VoIP blogs have been filled with optimism lately about the prospects of mobile VoIP. Om Malik reports about this:
But two recent statements by carriers from different parts of the world are making me wonder if the mobile phone companies are softening their stance on mobile VoIP. Last week, Verizon went out of its way to highlight the fact that it had tested VoIP calling on its new 4G wireless network. (The other 4G wireless company, Clearwire, has warmed up to VoIP as well.)
His own analysis on the matter?
This attitude shift is good for mobile VoIP startups such as Truphone and Fring.
While this may be true, I believe it may only be viable in the short run. Once Mobile VoIP becomes interesting enough, carriers will simply provide their own solutions – some will be based on mobile VoIP startups, but I fear that most will be based on their own solutions or by employing solutions from larger enterprises such as Ericsson, Huawei, Alcatel-Lucent and Nokia Siemens.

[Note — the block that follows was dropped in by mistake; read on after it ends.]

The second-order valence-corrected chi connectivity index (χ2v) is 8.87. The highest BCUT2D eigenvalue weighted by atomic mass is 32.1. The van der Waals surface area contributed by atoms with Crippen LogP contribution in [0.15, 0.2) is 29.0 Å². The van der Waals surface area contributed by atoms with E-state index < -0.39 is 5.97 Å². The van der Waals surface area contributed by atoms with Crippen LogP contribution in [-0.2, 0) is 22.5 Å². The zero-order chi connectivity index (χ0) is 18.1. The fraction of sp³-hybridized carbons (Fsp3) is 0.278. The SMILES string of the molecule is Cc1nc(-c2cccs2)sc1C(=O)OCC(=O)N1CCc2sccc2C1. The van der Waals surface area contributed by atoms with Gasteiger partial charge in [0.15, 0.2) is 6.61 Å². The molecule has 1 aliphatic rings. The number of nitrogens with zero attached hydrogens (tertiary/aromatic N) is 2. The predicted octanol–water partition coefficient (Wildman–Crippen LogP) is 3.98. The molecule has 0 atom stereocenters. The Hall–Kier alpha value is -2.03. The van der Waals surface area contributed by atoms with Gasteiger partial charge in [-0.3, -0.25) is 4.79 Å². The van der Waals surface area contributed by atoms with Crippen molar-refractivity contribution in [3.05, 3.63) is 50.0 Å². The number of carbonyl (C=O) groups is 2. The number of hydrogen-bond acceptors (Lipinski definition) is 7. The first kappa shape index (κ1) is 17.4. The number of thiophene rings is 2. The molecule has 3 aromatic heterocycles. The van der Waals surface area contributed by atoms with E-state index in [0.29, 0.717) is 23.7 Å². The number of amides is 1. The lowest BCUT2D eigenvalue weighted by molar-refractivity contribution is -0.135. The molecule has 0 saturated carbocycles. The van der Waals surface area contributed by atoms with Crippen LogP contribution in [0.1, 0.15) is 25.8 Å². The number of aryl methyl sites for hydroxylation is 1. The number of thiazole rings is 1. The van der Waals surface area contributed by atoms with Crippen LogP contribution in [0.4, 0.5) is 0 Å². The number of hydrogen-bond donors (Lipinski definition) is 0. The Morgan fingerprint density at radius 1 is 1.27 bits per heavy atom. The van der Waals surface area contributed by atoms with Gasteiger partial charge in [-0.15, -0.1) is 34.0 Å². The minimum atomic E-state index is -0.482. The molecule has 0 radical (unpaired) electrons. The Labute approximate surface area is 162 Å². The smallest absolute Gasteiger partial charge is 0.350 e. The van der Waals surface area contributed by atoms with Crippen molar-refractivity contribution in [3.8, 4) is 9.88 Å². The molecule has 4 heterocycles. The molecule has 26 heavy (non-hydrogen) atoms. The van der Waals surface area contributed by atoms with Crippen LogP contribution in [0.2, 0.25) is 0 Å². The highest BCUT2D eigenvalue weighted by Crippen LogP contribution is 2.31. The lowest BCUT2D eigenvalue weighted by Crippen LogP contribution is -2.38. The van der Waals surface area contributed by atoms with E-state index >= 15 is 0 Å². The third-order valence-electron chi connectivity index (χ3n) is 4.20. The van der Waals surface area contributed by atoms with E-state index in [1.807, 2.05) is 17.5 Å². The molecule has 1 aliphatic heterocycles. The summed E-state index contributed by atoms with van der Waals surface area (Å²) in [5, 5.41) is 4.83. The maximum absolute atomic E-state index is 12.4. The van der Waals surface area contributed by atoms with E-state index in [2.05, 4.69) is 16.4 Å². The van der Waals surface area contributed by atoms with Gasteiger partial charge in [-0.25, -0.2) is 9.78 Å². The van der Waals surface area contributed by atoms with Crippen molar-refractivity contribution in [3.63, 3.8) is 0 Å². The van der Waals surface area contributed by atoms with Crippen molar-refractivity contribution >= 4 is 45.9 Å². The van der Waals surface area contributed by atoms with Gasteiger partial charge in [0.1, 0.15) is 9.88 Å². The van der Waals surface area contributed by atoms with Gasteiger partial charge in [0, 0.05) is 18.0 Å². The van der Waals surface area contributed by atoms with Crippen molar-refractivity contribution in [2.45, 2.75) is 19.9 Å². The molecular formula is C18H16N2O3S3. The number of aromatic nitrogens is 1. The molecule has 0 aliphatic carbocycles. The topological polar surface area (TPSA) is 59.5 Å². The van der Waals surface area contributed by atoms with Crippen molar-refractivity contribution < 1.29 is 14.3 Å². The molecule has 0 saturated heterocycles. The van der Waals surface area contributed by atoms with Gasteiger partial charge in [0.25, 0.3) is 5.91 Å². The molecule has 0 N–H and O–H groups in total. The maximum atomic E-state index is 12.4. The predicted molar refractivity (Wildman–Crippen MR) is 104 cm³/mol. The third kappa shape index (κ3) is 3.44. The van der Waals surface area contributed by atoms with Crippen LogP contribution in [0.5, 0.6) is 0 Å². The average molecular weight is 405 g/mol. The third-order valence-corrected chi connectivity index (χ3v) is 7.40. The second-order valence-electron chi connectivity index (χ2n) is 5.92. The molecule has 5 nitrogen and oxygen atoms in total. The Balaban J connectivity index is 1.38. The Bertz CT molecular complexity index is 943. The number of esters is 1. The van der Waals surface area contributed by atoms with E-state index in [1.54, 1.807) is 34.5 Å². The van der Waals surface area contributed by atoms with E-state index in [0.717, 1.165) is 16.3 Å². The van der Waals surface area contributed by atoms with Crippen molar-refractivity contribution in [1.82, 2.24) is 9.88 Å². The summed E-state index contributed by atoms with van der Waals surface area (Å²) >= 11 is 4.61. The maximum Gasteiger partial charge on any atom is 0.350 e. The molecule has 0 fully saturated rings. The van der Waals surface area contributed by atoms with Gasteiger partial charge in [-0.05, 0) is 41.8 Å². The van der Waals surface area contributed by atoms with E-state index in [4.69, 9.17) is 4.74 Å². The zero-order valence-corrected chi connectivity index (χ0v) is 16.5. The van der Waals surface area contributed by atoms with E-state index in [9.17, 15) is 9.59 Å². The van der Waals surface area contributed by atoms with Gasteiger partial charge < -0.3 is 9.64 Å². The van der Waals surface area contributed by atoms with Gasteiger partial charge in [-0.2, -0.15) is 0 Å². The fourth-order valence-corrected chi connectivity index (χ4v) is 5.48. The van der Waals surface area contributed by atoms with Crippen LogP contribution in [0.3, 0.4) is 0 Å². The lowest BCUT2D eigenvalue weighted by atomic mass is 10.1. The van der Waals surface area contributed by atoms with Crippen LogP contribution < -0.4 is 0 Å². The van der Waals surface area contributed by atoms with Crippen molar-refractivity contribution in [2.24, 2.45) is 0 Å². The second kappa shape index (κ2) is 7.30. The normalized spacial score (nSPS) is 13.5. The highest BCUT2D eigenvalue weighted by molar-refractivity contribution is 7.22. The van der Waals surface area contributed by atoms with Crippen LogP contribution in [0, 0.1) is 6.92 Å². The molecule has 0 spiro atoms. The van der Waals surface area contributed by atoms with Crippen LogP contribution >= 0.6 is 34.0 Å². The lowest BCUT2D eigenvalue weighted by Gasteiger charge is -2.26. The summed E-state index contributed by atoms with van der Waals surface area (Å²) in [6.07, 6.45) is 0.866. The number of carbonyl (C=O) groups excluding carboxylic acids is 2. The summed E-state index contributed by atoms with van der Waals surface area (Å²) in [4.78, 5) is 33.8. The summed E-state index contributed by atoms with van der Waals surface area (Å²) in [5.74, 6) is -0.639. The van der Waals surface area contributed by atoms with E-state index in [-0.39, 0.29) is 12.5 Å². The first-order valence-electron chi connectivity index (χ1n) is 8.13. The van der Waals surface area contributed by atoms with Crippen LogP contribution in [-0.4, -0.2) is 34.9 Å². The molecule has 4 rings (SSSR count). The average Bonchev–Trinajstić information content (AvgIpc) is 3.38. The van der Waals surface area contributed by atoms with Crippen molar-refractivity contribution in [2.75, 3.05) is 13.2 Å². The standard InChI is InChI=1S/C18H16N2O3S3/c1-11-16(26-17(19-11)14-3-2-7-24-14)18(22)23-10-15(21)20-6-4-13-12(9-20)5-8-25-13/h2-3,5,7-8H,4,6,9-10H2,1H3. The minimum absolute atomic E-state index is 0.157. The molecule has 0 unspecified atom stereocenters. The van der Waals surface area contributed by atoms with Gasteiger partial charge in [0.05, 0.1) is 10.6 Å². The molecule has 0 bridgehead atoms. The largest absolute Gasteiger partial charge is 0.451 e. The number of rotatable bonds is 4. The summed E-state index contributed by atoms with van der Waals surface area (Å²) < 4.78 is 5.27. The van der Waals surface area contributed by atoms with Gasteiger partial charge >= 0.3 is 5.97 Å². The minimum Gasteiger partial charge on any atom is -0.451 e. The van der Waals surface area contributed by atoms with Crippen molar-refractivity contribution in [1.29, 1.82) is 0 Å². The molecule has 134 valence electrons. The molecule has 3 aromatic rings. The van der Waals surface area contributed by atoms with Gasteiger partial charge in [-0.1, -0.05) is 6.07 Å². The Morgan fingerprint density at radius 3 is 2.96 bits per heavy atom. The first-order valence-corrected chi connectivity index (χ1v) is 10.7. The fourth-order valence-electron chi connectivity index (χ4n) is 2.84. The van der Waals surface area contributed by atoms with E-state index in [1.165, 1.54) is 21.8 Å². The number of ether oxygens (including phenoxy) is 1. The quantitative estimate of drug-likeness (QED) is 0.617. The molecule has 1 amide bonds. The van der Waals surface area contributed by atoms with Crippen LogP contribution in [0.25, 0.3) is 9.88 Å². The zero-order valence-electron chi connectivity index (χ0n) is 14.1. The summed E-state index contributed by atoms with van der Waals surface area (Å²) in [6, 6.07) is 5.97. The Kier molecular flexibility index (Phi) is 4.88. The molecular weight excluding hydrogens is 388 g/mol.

And the way to do that might end up being IMS.
While I have been contemplating for the past year if IMS is actually going to make it to market, or is it going to end up as hype that just faded away, there seems to be some real progress in the IMS area. Ravi Shankar gives the highlights of a new Infonetics Research Survey:
According to Infonetics Research Survey IMS Plans: Global Service Provider Survey, IMS technology is advancing from early-stage services to the next phase. With the introduction of IMS, there will be a fundamental shift from plain vanilla voice calling to rich multimedia calling( Video, Picture, message sharing ). Top three business drivers for deploying IMS include Opportunity to offer converged services, Availability of new applications/services and Network consolidation.
While this does spell some good news to Mobile VoIP as a service, it also paints a complicated future for mobile VoIP startups. It seems like their alternatives to success have been reduced to being purchased by carriers instead of trying to grow on their own.
IMS simply snuffs out the need for partisan mobile VoIP solutions and returns the power to the operators.
It will be interesting to see how this will play out.